You also need to put the float switches in the storage tank in a stilling well. This would be a 12" or 20" piece of perforated pipe that protrudes above the surface of the water in the storage tank. Installing the float switches in this stilling well will keep the wave action of the water entering the tank from bobbing these switches up and down, which causes the pump to cycle rapidly.
    The concerns about float switches are not a problem if the switch is selected and installed properly. Water flowing into the well at 1000 GPD (less than 1 GPM), and probably beneath the surface, is not going to bounce the switch.

    A switch on a cable, such as is used in a sump pump, can be set to have a wide range of operation. In a 20" well I would set it to about a 12" range. That would give you 3 to 4 minutes on-time and a 20 minute cycle of pumpdown and recharge time. You can use it with a timer to provide longer recharge interval.

    You don't need a stilling well. The same installation prevents the switch from bobbing up and down in the tank. There is a dead-zone on a cable-supported switch that will control over a zone that is large enough to prevent wave action from operating the switch. A 1/2 HP pump, 5 to 10 GPM, is not going to cause a lot of distrubance in a 3000 gallon cistern. You can put the inlet below the "full" level and you probably would not even see the motion.

    If Speedbump doesn't have direct-acting switches for a 1/2 HP pump they are available from USA BlueBook and I can suggest a part.

  6. #21
    DIY Senior Member mikept's Avatar
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    Are float switches more reliable than the pumps they protect?

  7. #22
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    They both carry a years warranty. So I'll leave it up to you to decide.

    For the most part, Submersible Pumps last on average 7 years. Some much longer and some much shorter. It depends on how you use and abuse them. The floats are the same way.

    bob...

  8. #23
    In the Trades Bob NH's Avatar
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    Quote Originally Posted by speedbump View Post
    What BobNH didn't mention is the fact that the well is a low yield, so the float won't protect the pump if it runs out of water before the tank is full. That's where the Cycle Sensor comes in. It could save you a lot of money. bob...
    See my post on 3-22 at 11:40 AM where I said to put a float switch in the well.

    The float switch in the well matches the pumping cycle to the recharge rate and protects the pump because it turns off the pump while the water is still above the pump. A Cycle Sensor isn't required if the pump can't get any power when the water is low. The float switch in the well is exactly the same kind of switch that is used with a sump pump.

  9. #24

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    Hi everyone, thanks for all the input. After reading all the latest comments, I am feeling the smoke and mirrors coming back in my mind. Seems like switches everywhere. I think the way to approach this is to set up a basic, manual system with pump protection and see how it goes. Then as things settle in and I learn how the system will pan out, incorporate in the automatics. I checked the well today and it has 3 feet more water in it than last August, another variable that I just discovered. If I can stay away from relay banks and keep it reasonably simple using automatic devices, so much the better.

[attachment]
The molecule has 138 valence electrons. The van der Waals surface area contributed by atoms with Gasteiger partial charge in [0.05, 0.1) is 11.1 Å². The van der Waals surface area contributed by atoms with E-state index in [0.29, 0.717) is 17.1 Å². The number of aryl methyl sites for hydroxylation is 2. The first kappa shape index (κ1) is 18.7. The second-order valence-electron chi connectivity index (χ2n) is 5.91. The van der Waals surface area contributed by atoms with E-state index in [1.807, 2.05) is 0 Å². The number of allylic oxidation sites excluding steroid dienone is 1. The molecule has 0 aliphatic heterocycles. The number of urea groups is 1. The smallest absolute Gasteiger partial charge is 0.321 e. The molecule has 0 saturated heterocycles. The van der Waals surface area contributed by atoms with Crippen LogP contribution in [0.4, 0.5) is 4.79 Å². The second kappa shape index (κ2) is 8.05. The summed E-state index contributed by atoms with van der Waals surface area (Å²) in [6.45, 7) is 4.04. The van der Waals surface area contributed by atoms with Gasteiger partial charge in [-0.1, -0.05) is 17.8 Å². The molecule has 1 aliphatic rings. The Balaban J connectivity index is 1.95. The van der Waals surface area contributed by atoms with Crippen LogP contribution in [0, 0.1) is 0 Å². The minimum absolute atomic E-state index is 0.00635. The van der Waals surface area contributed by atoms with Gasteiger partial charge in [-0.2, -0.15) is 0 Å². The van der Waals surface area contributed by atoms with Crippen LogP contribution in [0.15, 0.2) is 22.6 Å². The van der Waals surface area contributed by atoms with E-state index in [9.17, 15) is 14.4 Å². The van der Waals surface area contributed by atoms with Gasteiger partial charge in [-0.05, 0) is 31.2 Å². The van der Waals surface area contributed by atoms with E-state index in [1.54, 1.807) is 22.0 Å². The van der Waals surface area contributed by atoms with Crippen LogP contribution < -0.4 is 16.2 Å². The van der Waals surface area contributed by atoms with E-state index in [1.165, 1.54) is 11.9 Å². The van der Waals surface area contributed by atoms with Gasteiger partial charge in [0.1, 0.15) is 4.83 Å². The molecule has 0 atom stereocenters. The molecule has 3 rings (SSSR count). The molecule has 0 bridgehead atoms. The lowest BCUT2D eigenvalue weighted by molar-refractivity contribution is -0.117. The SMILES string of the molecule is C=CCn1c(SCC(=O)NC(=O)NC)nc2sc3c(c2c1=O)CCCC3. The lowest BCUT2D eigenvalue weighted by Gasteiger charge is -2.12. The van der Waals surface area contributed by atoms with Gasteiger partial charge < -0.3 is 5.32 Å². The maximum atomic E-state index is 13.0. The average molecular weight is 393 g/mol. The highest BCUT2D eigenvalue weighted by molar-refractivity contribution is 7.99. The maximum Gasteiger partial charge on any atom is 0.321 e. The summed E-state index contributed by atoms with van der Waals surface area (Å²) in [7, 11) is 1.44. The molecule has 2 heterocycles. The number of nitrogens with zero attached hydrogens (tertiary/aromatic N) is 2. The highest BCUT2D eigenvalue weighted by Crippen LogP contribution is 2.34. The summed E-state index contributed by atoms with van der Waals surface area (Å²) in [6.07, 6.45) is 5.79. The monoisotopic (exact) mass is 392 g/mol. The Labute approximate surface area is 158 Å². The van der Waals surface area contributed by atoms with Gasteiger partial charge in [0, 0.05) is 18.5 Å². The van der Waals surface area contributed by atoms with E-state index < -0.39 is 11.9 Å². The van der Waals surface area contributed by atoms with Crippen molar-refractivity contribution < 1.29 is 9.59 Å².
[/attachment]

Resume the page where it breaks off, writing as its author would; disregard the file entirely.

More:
I need to re read all the latest posts before they will really sink in. I'm also going to try to draw another system up and see if I can get it on this site for your review. If anyone else cares to draw up their thoughts in a picture/diagram of the "fully automatic" version and post it, let it rip. I will do the best I can but imagine you guys are much better at it than I.

    I'm still going to order the basic gear this week, when I get some of the parts in my hands, maybe a better picture of the whole rig will come to mind.

    Thanks for the help and like I said, any help diagraming this thing would be most welcome and would help with the time frame I'm starting to fall into.

    scott

  10. #25
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    See my post on 3-22 at 11:40 AM where I said to put a float switch in the well.
    I saw it, but in a 20" well with the pump tending to hang in the middle that leaves around 9 inches for the float to move. I would be afraid it would get hung up and that would be the end of the pump. Besides if the float goes bad, it might get hung up coming out or it may hinder pulling of the pump. It's just not a good idea to put anything in a well that doesn't absolutely have to be there.

    bob...

  11. #26
    DIY Senior Member mikept's Avatar
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    How often is the well going to run out of water before the cistern fills up?

  12. #27
    Moderator valveman's Avatar
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    It depends on the well. Some may pump the well dry 100 times before filling the cistern. Others may never pump the well dry.

  13. #28
    In the Trades Bob NH's Avatar
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    Quote Originally Posted by mikept View Post
    How often is the well going to run out of water before the cistern fills up?
    The well is never going to "run out of water" because the pump will be shut off by the float switch when the water level is still above the pump. That is the reason for the float switch.

    The range of the high-low levels will determine the number of cycles necessary to fill the cistern. Because the recharge rate varies with drawdown there will be greater recovery rate with shorter intervals because the average drawdown will be greater.

  14. #29
    DIY Senior Member mikept's Avatar
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    I didnt mean "run out of water" entirely i was asking how often will this well pump shut off due to low water in the well, not because the cistern is full? Just a clarification.

    I suppose that calc would depend on the hp of the pump and the season.
    Last edited by mikept; 03-26-2008 at 08:24 AM.

  15. #30
    Moderator valveman's Avatar
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    I new what you meant Mikept. I consider pumping the well down as reaching the lower control limit, no matter if the lower limit is controlled by a "switch" or by "amperage".